After almost a year, video games are back in China

According to a report by Reuters news agency, China has resumed issuing publishing licenses for video games and approved 45 new games. This is the first such licensing since July 2021.

The licensing freeze on new games is part of China's efforts to combat online gaming addiction among young people and crack down on games that portray "false values", including same-sex relationships and overly feminine men.

Current situation of video games in China

Hundreds of Chinese gaming companies have pledged to "strictly comply" with the newly introduced rules. This includes the use of facial recognition technology to prevent young players from playing when they are not allowed to. In fact, China's Cyberspace Administration announced plans in March to extend limits on online gaming to livestreaming and social media to "create a clean cyberspace for the majority of netizens, especially young people".

But the regulations have hurt Chinese gaming and internet companies, with big players such as Tencent, Iqiyi, Bilibili and Netease suffering significant share price losses as a result of the crackdown. According to a report in the South China Morning Post in December 2021, around 14,000 "small studios and game-related companies" have gone out of business in China in recent months.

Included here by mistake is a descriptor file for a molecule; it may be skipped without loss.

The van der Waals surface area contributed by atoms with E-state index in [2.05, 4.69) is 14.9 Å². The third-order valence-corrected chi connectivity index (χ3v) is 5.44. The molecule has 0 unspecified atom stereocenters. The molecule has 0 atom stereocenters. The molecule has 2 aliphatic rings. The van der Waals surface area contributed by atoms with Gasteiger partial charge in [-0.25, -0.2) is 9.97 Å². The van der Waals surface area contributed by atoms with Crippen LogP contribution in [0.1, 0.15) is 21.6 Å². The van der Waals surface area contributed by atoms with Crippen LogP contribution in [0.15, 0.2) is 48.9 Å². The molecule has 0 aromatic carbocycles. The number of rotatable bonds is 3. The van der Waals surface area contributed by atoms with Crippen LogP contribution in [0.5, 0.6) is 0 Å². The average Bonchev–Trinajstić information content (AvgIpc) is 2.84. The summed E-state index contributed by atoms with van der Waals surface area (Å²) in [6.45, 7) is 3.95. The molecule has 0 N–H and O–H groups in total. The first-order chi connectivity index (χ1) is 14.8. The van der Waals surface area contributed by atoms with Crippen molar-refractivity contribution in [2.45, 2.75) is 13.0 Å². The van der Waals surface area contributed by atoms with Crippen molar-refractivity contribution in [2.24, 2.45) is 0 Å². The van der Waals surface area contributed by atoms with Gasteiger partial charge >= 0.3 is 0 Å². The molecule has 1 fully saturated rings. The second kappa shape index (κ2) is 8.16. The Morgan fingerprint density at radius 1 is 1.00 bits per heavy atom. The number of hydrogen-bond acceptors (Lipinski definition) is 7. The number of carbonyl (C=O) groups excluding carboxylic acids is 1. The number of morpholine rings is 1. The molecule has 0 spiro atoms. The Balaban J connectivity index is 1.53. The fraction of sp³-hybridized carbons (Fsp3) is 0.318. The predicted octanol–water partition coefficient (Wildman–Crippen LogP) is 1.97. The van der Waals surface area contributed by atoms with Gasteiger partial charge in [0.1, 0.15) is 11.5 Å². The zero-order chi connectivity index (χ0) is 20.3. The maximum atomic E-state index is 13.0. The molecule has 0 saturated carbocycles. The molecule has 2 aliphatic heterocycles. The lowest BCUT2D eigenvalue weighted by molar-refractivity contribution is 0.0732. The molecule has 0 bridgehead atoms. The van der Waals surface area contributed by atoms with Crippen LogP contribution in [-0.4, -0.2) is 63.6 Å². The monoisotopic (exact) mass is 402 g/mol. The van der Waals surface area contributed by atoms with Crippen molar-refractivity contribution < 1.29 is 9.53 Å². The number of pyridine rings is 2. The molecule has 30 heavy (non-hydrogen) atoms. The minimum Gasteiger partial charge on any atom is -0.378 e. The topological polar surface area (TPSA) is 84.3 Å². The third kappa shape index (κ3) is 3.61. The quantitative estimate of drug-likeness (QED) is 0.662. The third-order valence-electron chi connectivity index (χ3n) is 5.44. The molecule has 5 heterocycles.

Interestingly, Reuters tech correspondent Josh Ye said that neither Tencent nor Netease games are on the list, although industry analyst Daniel Ahmad acknowledged that the exclusion is not necessarily remarkable: "Even in prior batches, prior to the freezes, there have been times where major companies weren't on the list”, he tweeted.

Previous similar problems

The length of the licensing freeze is also not unprecedented: the Chinese government's previous licensing freeze on new game releases was lifted in December 2018, nine months after it was initially imposed.

China also issued an age limit for playing video games last year. Young gamers can play video games on public holidays, Fridays, Saturdays and Sundays, from 20:00 to 21:00. Meaning that on a regular week, most Chinese gamers are allowed to play three hours at maximum.

This limit also affected esports leagues such as League of Legends’ LDL. Players that are under the defined age limit had to leave the professional arena, and teams had to find new players for their teams.

A similar limit dictated to game for 1,5 hours on weekdays and three hours on weekends and holidays before, since 2019. All the gaming companies must comply with these rules and stop their online gaming services to these players outside these periods.

China claims that gaming affects mental and physical health, thus they impose such laws. Approving games carefully and limiting gaming hours are part of their plans to diminish the gaming addiction in the country. More than 30% of young gamers in China suffer from gaming addiction, according to studies.

Still, gaming companies manage to get their games approved in China, and they still have one of the biggest professional esports ecosystems in the world.

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